Closing the data protection information gap for SMEs

Data protection concept.

"Small businesses are an easier target because data security and protection often play second fiddle to the more pressing issues small business owners must conquer on a daily basis.”

This is an observation made by South African freelance writer, Warren Kelly, in his blog titled, ‘Small business data protection: low hanging fruit’.

As the deadline for data controllers and data processers to register with the Office of the Data Protection Commissioner (ODPC) fast approaches, a lot of focus has been on the financial services providers and telecommunications companies on their preparedness and compliance with the data protection laws.

We have seen them recruiting data protection officers, in addition to commissioning gap analyses for their respective organisations, now that the Data Protection Act (DPA) and the supporting regulations are in place. However, small and medium enterprises lag behind due to lack of awareness and financial constraints.

Proper safeguards

Some are still gradually recovering from the impact of the Covid-19 pandemic. These enterprises continue to collect, process and store personal information without proper safeguards in place.

The Micro and Small Enterprises Act defines a small enterprise as “a firm, trade, service industry or a business activity” that has an annual turnover of between Sh500,000 and Sh5 million. This is in addition to employing between 10 and 50 people.

On the other hand, the Data Protection (Registration of Data Controllers and Processors) Regulations, 2021, require small enterprises with 1-50 employees and an annual turnover of up to Sh5 million to register as either data controllers or data processors by paying Sh4,000 as registration fees and Sh 2,000 as renewal fees every two years.

This brings another compliance requirement for small enterprises that process personal information in their core activities.

With this registration requirement and the fact that they ought to comply with the DPA, or face the risk of being fined up to one percent of their annual turnover of the preceding year or Sh5 million, whichever is lower.

In some jurisdictions under the European Union General Data Protection Regulation (EU-DGPR), the fine is administered per breach.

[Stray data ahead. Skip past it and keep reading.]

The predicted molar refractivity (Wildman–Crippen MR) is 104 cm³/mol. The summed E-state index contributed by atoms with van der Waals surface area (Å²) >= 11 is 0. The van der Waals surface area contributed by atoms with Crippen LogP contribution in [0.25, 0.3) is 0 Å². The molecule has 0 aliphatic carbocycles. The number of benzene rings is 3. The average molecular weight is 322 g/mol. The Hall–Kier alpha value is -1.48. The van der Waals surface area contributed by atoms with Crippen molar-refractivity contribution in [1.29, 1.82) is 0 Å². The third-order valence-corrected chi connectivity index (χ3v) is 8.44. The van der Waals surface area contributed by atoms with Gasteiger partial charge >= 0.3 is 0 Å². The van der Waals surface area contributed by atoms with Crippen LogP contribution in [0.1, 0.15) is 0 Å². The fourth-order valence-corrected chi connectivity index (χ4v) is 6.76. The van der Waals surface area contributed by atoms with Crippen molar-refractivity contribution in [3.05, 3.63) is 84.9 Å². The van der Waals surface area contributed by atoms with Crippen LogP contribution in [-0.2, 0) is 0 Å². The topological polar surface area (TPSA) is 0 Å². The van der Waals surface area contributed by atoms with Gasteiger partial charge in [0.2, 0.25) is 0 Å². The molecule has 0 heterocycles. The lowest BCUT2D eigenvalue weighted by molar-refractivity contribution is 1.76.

Unlike banks and telecoms operators, most small enterprises may not afford the fines, reputational damage and certainly, not the nuisance value brought about by complaints to the ODPC.

The Micro and Small Enterprises Authority, as established by the Micro and Small Enterprises Act, is mandated to formulate policies and programmes for micro and small enterprises.

A programme on how small enterprises can be better prepared to comply with the DPA is urgently required. This can be achieved in conjunction with the ODPC as part of its awareness campaign.

In Singapore, the Personal Data Protection Commission (PDPC) in conjunction with the Info-Communications Media Development Authority (IMDA) has developed a “Data Protection Essentials (DPE)” programme tailor-made for small and medium enterprises.

Through the DPE, SMEs acquire “a basic level of data protection and security practices to protect their customers’ data and recover quickly in the event of a data breach”.

Further, the DPE programme aims to have SMEs get certified with a Data Protection Trust Mark (DPTM). This helps the certified SMEs build their brand with third parties, and at the same time gain customer trust and increase their competitive edge over non-certified entities.

As part of compliance, banks, insurance companies, telecommunications companies and others that wish to outsource some of their data processing activities to small enterprises will definitely require certificates of registration with the ODPC as data processors, for them to be onboarded as a possible supplier.

Small entities with privacy policies will have an added advantage over the ones without. A July 2021 survey by search engine optimisation company Insites found that of the 93,000 SME websites examined across Europe, nearly 63 percent of them had no link to a privacy policy.

Right to privacy

Our economy is becoming more digitalised, and at the same time, consumers are now more conversant with their right to privacy. Consequently, small enterprises need to be deliberate in following principles set out in the DPA.

These include “Data Minimisation” whereby you are only required to collect the data you need. When you purchase a bouquet of flowers from an online vendor, they should not be asking for your date of birth.

However, if you are purchasing alcohol from an online retailer, they should request for your date of birth to verify that you are 18 years and above. This is just but one of the principles that small enterprises ought to observe.

Ideally, the Medium and Small Enterprises Authority in collaboration with stakeholders such as the ODPC, Kenya Bankers Association, telecommunications companies and payment solution providers should commission a survey on whether small enterprises are aware of the DPA and its implications.

Compliance gaps

The survey should inform the authority on the compliance gaps that exist among small enterprises. With this data, the authority will be better placed to formulate policies and programmes that will facilitate awareness and adherence to the DPA.

The authority should strive to unpack the DPA and the regulations to the small enterprises in a concise manner devoid of any legalese. This way, it will be easy to not just comply, but also propose areas of amendment or still, draft small enterprise-specific regulations.

Karanja is a data protection compliance and commercial law practitioner

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